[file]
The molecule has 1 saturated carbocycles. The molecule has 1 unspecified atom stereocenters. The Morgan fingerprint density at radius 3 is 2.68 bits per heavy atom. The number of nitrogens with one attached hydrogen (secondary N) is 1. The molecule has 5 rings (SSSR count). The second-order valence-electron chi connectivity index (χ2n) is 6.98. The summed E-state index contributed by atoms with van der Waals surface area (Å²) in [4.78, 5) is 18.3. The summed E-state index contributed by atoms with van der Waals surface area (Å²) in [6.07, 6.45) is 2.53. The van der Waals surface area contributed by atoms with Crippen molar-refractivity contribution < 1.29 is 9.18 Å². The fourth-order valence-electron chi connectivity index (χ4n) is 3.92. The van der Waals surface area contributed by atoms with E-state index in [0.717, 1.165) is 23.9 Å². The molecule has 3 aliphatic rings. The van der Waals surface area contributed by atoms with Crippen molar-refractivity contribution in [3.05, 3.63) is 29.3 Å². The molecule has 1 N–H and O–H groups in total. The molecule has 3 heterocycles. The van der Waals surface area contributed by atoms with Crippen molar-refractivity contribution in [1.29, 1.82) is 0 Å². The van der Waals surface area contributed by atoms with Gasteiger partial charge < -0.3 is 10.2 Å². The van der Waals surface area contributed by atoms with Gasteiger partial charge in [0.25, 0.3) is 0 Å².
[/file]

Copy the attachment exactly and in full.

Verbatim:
The molecule has 1 saturated carbocycles. The molecule has 1 unspecified atom stereocenters. The Morgan fingerprint density at radius 3 is 2.68 bits per heavy atom. The number of nitrogens with one attached hydrogen (secondary N) is 1. The molecule has 5 rings (SSSR count). The second-order valence-electron chi connectivity index (χ2n) is 6.98. The summed E-state index contributed by atoms with van der Waals surface area (Å²) in [4.78, 5) is 18.3. The summed E-state index contributed by atoms with van der Waals surface area (Å²) in [6.07, 6.45) is 2.53. The van der Waals surface area contributed by atoms with Crippen molar-refractivity contribution < 1.29 is 9.18 Å². The fourth-order valence-electron chi connectivity index (χ4n) is 3.92. The van der Waals surface area contributed by atoms with E-state index in [0.717, 1.165) is 23.9 Å². The molecule has 3 aliphatic rings. The van der Waals surface area contributed by atoms with Crippen molar-refractivity contribution in [3.05, 3.63) is 29.3 Å². The molecule has 1 N–H and O–H groups in total. The molecule has 3 heterocycles. The van der Waals surface area contributed by atoms with Crippen molar-refractivity contribution in [1.29, 1.82) is 0 Å². The van der Waals surface area contributed by atoms with Gasteiger partial charge < -0.3 is 10.2 Å². The van der Waals surface area contributed by atoms with Gasteiger partial charge in [0.25, 0.3) is 0 Å².